You don’t need to know about cookies (though we have an article on cookies here) to get through this article or to use sessions. Just keep in mind that they usually automatically use and set cookies, and like cookies you have to do certain things before the first output is sent (including doctype, <html>, or any whitspace).

The main thing you need to do is start a session before output is started. Also, for those familiar with it, output buffering can help give you more flexibility with where session_start() or setcookie() are used.


You should probably also call session_cache_expire(); right before to set the expiration time you want.

session_cache_expire(30); //the session will expire in 30 minutes
session_start(); //start the session for this page

Usually these are called like that every time a page starts. session_cache_expire() accepts the number of minutes, not seconds, till the stored information will expire. Let’s expand this to actually set some session variables.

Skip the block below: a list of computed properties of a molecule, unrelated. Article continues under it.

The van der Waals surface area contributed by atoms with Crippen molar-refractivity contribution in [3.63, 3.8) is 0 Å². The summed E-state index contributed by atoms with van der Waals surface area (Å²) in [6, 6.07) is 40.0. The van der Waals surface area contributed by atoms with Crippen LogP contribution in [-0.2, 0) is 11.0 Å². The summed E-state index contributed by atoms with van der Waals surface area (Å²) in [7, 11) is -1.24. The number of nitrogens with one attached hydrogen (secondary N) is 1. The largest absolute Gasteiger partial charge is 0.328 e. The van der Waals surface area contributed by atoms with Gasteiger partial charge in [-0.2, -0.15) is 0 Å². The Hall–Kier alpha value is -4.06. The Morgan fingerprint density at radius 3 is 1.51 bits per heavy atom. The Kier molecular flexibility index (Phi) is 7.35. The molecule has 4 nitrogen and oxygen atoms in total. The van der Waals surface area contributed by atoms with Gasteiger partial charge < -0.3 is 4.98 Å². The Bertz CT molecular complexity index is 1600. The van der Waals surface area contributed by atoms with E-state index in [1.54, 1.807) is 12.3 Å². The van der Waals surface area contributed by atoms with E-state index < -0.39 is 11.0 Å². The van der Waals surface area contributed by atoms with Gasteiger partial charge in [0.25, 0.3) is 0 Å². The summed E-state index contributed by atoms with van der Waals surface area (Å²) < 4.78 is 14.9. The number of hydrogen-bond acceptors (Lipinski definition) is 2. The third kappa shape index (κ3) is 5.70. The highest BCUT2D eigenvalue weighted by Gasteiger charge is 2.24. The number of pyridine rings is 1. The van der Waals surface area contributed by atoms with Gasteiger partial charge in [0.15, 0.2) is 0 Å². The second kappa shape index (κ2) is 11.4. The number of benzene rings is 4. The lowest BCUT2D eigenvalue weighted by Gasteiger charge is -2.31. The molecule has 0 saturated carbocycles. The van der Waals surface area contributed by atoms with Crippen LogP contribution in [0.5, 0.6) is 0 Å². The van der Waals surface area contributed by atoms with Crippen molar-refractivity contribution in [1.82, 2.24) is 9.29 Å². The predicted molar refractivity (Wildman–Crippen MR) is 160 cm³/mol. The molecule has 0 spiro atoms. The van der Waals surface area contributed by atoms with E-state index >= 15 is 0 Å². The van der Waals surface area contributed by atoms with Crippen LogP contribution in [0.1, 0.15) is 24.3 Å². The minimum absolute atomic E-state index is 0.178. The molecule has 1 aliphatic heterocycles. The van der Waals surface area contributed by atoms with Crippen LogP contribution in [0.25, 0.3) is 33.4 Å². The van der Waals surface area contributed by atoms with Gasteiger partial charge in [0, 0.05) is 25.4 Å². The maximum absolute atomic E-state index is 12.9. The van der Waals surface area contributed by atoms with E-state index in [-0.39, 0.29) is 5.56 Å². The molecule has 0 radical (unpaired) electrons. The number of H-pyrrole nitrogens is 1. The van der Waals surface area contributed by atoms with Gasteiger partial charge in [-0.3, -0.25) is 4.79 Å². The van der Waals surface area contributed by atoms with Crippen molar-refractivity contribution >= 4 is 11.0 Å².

//those functions should be called every page
$_SESSION['user_name'] = 'Robert Downey';
$_SESSION['user_login_time'] = time();
$_SESSION['user_language'] = 'English';
//setting those variables should be done once though, then they will be available on every page load like so:
$user_name_local = $_SESSION['user_name'];

Simple right? The $_SESSION variable handles everything automatically, making your shopping cart, message board, or other script run smoothly.

if($_GET['log_out'] == 'yes') {

After calling session_unset() the session data is cleared, the user would be logged out, and there is no need to make the session expire or something like you might do with cookies. Be aware that you can call unset($_SESSION[‘user_name’]) to unset that session variable, but it is advised that you should not use unset($_SESSION), use the session_unset() function described here.